A cross-country trip in rented car took us across the land from Casablanca to the capital Rabat, to the Sahara and back to Roman Volubilis. Morocco is color, sand, history and drama.

On November 18, 2006, Morocco celebrated the 50th anniversary of its independence from France. Hassan II became King of Morocco on March 3, 1961. His early years of rule would be marked by political unrest. The Spanish enclave of Ifni in the south was reintegrated to the country in 1969. Morocco annexed the Western Sahara during the 1970s after demanding its reintegration from Spain since independence, but final resolution on the status of the territory remains unresolved. Political reforms in the 1990s resulted in the establishment of a bicameral legislature in 1997. Morocco is the fifth economic power of Africa after South Africa, Egypt, Algeria and Nigeria. The present king is King Mohammed VI, born in 1963. He ascended to the throne in July 1999 following the death of his father King Hassan II.

Many new laws and codes concerning all aspects of family life and human rights are being or have been passed, most notable of which was the creation of the Mudawana— a family code which represented the first unique initiative of its kind in the Arab and Muslim world. The code gives women more rights. Other issues such as the abolition of capital punishment and the reform of the Moroccan nationality law are being debated.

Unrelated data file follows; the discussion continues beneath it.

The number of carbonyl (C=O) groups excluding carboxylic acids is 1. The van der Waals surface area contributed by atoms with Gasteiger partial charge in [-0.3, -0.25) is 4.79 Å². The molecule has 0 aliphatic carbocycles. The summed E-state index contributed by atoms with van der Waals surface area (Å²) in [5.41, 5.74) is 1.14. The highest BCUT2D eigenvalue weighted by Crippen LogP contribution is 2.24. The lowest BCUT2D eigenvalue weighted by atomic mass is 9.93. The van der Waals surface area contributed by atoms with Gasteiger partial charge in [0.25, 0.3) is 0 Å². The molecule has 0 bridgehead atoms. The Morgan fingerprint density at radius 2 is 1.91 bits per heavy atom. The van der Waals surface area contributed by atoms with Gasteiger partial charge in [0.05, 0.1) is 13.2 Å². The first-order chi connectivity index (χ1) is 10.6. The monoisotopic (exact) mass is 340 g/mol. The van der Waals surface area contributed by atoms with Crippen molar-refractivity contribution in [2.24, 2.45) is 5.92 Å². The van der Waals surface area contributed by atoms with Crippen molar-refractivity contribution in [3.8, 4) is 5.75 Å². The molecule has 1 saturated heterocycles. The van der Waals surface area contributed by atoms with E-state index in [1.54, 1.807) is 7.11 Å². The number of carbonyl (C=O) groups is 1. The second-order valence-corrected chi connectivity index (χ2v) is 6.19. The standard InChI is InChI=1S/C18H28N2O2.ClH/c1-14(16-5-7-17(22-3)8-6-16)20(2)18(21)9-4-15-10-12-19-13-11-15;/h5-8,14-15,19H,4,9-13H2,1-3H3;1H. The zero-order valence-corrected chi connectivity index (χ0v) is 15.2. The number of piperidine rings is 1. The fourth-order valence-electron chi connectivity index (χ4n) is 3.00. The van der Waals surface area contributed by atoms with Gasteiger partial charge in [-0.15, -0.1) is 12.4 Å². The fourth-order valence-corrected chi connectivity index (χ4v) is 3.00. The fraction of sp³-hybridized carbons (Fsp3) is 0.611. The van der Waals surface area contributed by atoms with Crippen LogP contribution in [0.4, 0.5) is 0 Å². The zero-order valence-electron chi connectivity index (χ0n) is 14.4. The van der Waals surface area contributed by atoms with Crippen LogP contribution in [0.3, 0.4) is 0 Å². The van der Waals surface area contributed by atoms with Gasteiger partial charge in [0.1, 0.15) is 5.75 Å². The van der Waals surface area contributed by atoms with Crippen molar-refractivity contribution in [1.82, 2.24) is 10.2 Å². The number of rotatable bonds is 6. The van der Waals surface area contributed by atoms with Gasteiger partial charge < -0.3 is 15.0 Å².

But homosexuality in this Muslim monarchial state is still illegal and gay rights activists operate underground. Nevertheless, there is quite a large gay scene, much of which revolves around the European expatriate community, especially in Marrakech and – to a lesser extent – Agadir and Tangier. In many situations, the expatriates will "keep" a young Moroccan. Police have been known to arrest Moroccans seen walking with Europeans late at night on charges of prostitution, with no penalties for the European.